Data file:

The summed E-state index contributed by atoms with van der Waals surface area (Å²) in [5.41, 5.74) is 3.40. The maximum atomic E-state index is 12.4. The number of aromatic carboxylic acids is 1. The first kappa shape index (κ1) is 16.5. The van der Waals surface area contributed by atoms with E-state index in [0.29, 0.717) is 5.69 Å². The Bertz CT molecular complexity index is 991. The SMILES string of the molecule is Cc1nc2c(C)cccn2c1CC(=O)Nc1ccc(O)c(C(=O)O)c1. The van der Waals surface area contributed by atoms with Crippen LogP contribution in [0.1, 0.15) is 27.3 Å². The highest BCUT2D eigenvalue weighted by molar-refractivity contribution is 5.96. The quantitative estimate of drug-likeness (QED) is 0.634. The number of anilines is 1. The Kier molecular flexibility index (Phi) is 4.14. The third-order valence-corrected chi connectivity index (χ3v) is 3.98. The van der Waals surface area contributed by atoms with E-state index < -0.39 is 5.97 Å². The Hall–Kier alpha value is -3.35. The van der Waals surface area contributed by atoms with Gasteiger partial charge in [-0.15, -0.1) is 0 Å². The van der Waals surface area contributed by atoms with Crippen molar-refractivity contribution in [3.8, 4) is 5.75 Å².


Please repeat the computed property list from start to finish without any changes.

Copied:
The summed E-state index contributed by atoms with van der Waals surface area (Å²) in [5.41, 5.74) is 3.40. The maximum atomic E-state index is 12.4. The number of aromatic carboxylic acids is 1. The first kappa shape index (κ1) is 16.5. The van der Waals surface area contributed by atoms with E-state index in [0.29, 0.717) is 5.69 Å². The Bertz CT molecular complexity index is 991. The SMILES string of the molecule is Cc1nc2c(C)cccn2c1CC(=O)Nc1ccc(O)c(C(=O)O)c1. The van der Waals surface area contributed by atoms with Crippen LogP contribution in [0.1, 0.15) is 27.3 Å². The highest BCUT2D eigenvalue weighted by molar-refractivity contribution is 5.96. The quantitative estimate of drug-likeness (QED) is 0.634. The number of anilines is 1. The Kier molecular flexibility index (Phi) is 4.14. The third-order valence-corrected chi connectivity index (χ3v) is 3.98. The van der Waals surface area contributed by atoms with E-state index < -0.39 is 5.97 Å². The Hall–Kier alpha value is -3.35. The van der Waals surface area contributed by atoms with Gasteiger partial charge in [-0.15, -0.1) is 0 Å². The van der Waals surface area contributed by atoms with Crippen molar-refractivity contribution in [3.8, 4) is 5.75 Å².